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Opening Bell: 2.28.17

Masayoshi Son invests because the Singularity is nigh; an ETF for homophobes; peeping tom drone strikes NYC apartment; and more.
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Masayoshi Son and Donald Trump (Getty Images)

Softbank’s Son: Why Do I Spend So Much Money? The Singularity Is Real (Barron's)
“I calculated 20 years ago that it would be 2018” when the cross-over happens, he told the packed auditorium. “I recently rechecked the calculation and it was still 2018. If it’s off by a year or two, I don’t care … I believe it’s coming, in the next thirty years, so that’s why I’m in a hurry,” he said, “to bring the cash.”

Bank Analyst Mike Mayo Out as CLSA Changes Its U.S. Business (WSJ)
Mr. Mayo told the Journal that he plans to continue as an equity analyst, although he doesn’t yet know where he will land next. “I’m at the top of my game, and I intend to stay in it,” he said.

More than six in 10 asset managers are bored at work (FT)
Peter Sleep, a fund manager at 7IM, the UK wealth manager, said the high level of boredom reported by asset management staff could be linked to “self-esteem or the regard the public have for their jobs ... Working in education or IT is regarded relatively highly, whereas financial services are generally regarded lowly. This may come through in how people react to these services,” he says.

Snap IPO: A $22 Billion Test for the Unsocial Social Network and Its Elusive Founder (WSJ)
Mr. Spiegel has been wary of advertising from the start, worrying that it would feel intrusive. As his business marketing team was crafting presentations for prospective advertisers and business partners, Mr. Spiegel didn’t want to explain the app to them, said one of the former employees. He preferred that CEOs learn it—not from a presentation but from their children. It was “difficult for a salesperson to run that one up the flagpole,” the former employee recalls. A product demonstration is now part of the meetings.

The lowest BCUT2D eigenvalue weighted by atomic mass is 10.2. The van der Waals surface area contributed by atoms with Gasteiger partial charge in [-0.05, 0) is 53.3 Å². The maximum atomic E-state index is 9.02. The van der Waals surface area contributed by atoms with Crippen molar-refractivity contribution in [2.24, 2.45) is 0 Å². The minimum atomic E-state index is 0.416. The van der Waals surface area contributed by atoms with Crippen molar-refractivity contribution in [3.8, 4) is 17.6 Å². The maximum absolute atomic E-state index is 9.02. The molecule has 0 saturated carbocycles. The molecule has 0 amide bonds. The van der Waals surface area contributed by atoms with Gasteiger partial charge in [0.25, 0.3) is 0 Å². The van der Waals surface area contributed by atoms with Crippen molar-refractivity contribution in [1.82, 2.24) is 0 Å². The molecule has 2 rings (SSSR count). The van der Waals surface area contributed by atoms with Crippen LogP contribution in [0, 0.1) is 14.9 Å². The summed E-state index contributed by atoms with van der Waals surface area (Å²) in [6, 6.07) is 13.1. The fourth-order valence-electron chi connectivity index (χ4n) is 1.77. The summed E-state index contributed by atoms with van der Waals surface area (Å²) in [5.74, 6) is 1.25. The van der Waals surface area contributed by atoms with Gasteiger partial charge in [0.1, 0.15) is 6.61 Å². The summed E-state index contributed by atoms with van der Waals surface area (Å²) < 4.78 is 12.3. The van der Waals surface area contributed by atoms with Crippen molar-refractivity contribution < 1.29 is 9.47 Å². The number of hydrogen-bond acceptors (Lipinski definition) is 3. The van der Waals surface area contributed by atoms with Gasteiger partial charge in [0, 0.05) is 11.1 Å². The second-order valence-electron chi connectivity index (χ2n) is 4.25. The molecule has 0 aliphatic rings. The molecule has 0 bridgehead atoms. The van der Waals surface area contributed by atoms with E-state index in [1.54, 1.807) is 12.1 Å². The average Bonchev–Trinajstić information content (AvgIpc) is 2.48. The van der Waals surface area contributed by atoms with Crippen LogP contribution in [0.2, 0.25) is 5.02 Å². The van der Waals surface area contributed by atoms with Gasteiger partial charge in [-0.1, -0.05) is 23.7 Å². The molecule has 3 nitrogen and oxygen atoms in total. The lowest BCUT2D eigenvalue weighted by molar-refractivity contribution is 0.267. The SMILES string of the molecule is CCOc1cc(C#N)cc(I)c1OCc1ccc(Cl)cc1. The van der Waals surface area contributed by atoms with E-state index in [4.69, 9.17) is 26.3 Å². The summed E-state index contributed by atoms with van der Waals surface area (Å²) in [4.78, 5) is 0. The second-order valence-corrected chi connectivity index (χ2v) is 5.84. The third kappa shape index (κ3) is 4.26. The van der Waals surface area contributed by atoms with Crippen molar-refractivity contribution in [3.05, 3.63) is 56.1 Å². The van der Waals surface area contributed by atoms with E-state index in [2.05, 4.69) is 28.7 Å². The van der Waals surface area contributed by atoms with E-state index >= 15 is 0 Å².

Filings shed light on the secrets of ‘super investors’ (FT)
What are these “super investors” in the stock market doing that allows them to so roundly demolish the performance of their rivals? All are different, but they share some similar traits and none of them are particularly new or innovative. Firstly, from their public statements these investors tend to ignore or place little emphasis on macro forecasting. Almost all of these investors have recognised that trying to accurately assess how fast the economy will grow this year, or when the Federal Reserve will raise rates is a waste of time and provides them with no investment edge.

Leaked Audio: Trump Cares About Food Safety But Only If the Food Is Foreign (Gizmodo)
TRUMP: [Inaudible] free trade bullshit—so they are the most protected. That’s why they’re doing well!
ROSS: Of course. They have big barriers—